The Peace Plan: What It Says and What It Means

Daily Mail (London), June 4, 1999 | Go to article overview

The Peace Plan: What It Says and What It Means


Byline: EDWARD HEATHCOAT AMORY

1.Immediate and verifiable end of violence and repression in Kosovo.

How soon is immediate? Milosevic has seven days to leave, which could mean one more week's ethnic cleansing. What is meant by verifiable? Will international forces be permitted free movement?

2.Verifiable withdrawal from Kosovo of all military, police and paramilitary forces according to a rapid timetable.

Does this mean all of Milosevic's official and unofficial killers will have to leave, or does it leave room for unofficial repression to continue?

Serbian irregulars could remain within Kosovo, waging guerilla warfare.

3.Deployment in Kosovo under UN auspices of effective international civil and security presences, acting as may be decided under Chapter VII of the Charter, capable of guaranteeing the achievement of common objectives.

How large will this force be, and will it have the capacity to take on Serbian armed forces, if Milosevic changes his mind and sends them back in?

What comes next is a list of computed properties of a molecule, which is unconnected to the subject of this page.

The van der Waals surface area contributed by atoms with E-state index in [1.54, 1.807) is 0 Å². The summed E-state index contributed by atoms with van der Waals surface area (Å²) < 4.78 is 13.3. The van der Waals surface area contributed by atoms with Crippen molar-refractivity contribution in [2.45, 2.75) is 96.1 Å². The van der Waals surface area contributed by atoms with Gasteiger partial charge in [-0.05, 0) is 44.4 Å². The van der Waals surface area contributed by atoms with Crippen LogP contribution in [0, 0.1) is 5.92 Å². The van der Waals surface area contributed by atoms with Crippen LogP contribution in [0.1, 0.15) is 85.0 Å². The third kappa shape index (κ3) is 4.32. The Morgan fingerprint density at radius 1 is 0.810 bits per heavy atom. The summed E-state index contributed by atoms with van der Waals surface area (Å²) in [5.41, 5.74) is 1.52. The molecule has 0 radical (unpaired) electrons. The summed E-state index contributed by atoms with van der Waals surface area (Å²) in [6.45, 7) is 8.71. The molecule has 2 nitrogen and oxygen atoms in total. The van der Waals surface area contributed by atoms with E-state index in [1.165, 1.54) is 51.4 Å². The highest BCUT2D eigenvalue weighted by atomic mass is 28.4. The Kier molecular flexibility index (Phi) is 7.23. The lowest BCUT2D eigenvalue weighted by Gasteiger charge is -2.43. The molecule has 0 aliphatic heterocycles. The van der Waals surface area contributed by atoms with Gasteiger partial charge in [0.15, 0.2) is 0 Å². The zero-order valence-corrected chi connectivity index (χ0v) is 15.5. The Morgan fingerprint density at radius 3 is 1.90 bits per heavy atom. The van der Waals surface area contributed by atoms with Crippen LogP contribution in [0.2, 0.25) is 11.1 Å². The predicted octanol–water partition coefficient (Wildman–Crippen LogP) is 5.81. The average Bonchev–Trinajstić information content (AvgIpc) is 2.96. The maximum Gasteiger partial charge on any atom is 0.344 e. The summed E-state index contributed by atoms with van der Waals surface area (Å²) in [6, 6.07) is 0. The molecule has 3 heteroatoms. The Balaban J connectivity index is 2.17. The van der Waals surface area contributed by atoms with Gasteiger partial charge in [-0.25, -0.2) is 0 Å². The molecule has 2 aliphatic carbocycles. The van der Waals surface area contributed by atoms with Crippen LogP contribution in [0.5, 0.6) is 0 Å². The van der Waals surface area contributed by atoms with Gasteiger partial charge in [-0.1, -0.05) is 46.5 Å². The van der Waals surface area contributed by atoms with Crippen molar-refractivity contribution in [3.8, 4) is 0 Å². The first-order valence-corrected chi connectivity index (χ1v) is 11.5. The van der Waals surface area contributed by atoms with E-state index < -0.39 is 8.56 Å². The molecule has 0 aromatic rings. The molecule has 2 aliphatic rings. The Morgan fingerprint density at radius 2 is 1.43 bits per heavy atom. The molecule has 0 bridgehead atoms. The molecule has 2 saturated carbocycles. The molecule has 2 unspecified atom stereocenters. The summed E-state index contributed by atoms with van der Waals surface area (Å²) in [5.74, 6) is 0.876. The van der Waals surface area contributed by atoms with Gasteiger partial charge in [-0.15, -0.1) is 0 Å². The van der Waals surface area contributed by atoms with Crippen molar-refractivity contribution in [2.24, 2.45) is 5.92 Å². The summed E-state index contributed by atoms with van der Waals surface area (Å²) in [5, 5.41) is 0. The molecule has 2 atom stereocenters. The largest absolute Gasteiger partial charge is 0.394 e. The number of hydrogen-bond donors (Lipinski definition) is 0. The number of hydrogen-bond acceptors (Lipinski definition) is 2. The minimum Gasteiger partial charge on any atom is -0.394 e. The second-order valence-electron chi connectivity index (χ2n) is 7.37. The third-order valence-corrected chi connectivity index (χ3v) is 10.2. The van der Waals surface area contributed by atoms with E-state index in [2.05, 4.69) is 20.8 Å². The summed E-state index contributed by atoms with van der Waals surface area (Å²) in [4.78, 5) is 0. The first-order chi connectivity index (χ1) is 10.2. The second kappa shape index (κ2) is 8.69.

In Bosnia, UN peacekeeping forces had to watch while civilians were slaughtered because they had neither the manpower nor mandate to intervene.

4. The international security presence with substantial Nato participation must be deployed under unified command and control and authorised to establish a safe environment for all people in Kosovo and to facilitate the safe return to their homes of all displaced persons

What constitutes a safe environment? The refugees, many of whom have watched friends and family beaten, raped or murdered, will not return unless they are sure Milosevic can never harm them again. A crucial factor will be the size of the Nato participation in the international force. And if Nato is in charge, will Russian troops be prepared to take orders from U.S. generals?

5.Establishment of an interim administration under which the people of Kosovo can enjoy substantial autonomy within the Federal Republic of Yugoslavia.

Interim administration to provide transitional administration while establishing development of provisional democratic self-governing institutions.

'Substantial autonomy' is unlikely to be enough. It implies that Kosovo will remain part of Yugoslavia, under Milosevic's authority. Moreover, if the example of Bosnia is anything to go by, the transitional arrangements will soon become permanent, as free elections prove impossible to organise.

6.After withdrawal, agreed number of Yugoslav and Serbian personnel will be permitted to return to perform the following: liaison with international civil mission and security presence; marking, clearing minefields; maintaining a presence at Serb patrimonial sites; maintaining presence at key border crossings.

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